Shortly after moving to California, I found myself living in Laguna Beach and practicing in Laguna Hills. I was befriended by Dr. Kopit, who was at that time, serving as president of the Southern California Veterinary Association. A significant portion of his practice was made up of exotic pets and he knew all the tricks that an experienced practitioner acquires through the years. On this particular afternoon he called me into the treatment area as he was about to trim the nails and clip the teeth on a very apprehensive rabbit. “Ever see a rabbit hypnotized?” he asked. I thought that he was kidding, but he proceeded to gently turn the rabbit on its back and slowly and rhythmically slide him back and forth on the tabletop. Amazingly, within fifteen seconds the rabbit relaxed and lapsed into a trance-like state. It was incredible to watch as the procedures were done without the rabbit reacting in any way. At first I thought that it was some type of trick and insisted on seeing whether I could duplicate the technique. It worked flawlessly and I realized what a valuable tool this would be. Restraint of rabbits can be a very precarious. Overzealous restraint can easily result in fractures of the back when a struggling rabbit kicks violently with its powerful hind legs, essentially causing the back to snap like a twig. I like the peaceful nature of the hypnotic restraint so much that very often I demonstrate it for clients just for the entertainment value!

Rabbits visit me at the hospital for a variety of reasons. Some come to be spayed or neutered. This is especially helpful in households that have more than one rabbit and there is the need for population control or to prevent fighting between same sex rivals. Others come for maintenance procedures such as nail trims and teeth cutting.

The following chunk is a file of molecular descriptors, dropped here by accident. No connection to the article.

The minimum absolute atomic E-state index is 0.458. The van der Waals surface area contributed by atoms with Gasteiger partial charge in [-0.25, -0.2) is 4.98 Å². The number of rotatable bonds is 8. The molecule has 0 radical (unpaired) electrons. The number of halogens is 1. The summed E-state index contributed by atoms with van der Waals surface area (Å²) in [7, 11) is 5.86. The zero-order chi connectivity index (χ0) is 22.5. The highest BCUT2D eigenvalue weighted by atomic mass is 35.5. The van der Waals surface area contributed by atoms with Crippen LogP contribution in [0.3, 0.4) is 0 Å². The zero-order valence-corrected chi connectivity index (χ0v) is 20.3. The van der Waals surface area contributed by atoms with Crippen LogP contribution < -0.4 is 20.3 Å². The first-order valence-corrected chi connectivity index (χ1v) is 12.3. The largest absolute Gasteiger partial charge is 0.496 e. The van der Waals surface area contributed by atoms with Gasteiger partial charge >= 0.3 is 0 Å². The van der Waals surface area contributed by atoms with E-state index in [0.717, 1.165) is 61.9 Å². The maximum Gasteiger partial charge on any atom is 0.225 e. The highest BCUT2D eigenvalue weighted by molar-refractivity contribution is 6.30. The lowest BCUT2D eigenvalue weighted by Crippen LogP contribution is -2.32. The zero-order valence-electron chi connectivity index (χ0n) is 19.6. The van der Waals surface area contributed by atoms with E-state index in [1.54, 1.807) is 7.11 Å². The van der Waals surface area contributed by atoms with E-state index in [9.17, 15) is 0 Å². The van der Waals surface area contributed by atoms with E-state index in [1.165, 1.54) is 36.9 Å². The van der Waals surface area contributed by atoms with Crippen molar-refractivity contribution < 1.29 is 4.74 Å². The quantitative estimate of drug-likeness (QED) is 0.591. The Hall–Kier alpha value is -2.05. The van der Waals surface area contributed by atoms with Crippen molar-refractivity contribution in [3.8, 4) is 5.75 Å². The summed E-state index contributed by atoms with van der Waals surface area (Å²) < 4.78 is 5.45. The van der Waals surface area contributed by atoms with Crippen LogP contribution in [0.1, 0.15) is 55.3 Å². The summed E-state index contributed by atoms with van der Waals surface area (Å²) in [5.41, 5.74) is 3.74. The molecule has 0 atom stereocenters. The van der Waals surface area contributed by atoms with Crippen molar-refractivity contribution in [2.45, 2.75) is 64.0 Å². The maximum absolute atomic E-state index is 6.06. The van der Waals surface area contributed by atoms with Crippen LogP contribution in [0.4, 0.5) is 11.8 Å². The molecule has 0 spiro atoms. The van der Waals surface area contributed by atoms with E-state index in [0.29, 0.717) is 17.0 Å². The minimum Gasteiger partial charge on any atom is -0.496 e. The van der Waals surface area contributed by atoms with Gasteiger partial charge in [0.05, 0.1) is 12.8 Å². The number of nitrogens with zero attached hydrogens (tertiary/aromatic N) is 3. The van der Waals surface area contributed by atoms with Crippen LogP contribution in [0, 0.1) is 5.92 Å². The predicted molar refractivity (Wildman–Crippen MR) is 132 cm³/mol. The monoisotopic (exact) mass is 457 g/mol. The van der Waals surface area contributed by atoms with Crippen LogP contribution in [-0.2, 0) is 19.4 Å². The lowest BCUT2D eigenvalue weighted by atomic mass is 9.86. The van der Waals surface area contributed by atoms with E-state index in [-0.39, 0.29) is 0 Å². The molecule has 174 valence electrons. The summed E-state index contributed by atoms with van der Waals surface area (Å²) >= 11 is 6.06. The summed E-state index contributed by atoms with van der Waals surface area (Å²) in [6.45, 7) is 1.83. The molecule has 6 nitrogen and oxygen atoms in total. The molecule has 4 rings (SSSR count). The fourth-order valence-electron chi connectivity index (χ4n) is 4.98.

Because most pet rabbits spend lots of time in hutches with wire mesh flooring, they don’t get a chance to wear down their nails naturally, which often results in bizarre overgrowths. Teeth continue to grow throughout the life of the rabbit. If there weren’t a mechanism in place to prevent the unlimited elongation of the teeth it would ultimately be impossible to close the mouth and ingest food. One of the ways that the tooth surfaces are worn down is through chewing on hard fibrous food. The other is by having the opposing teeth in the mouth wear each other down during the chewing and grinding that accompanies eating. Rabbits whose teeth do not line up properly can expect a lifetime of visits to mechanically grind or cut the overgrown teeth. The front teeth, the incisors, are easily accessible and are cut with a nail trimmer. The molar teeth are hard to access and have to be done under a general anesthetic. Rabbits — an orthodontist’s delight or nightmare?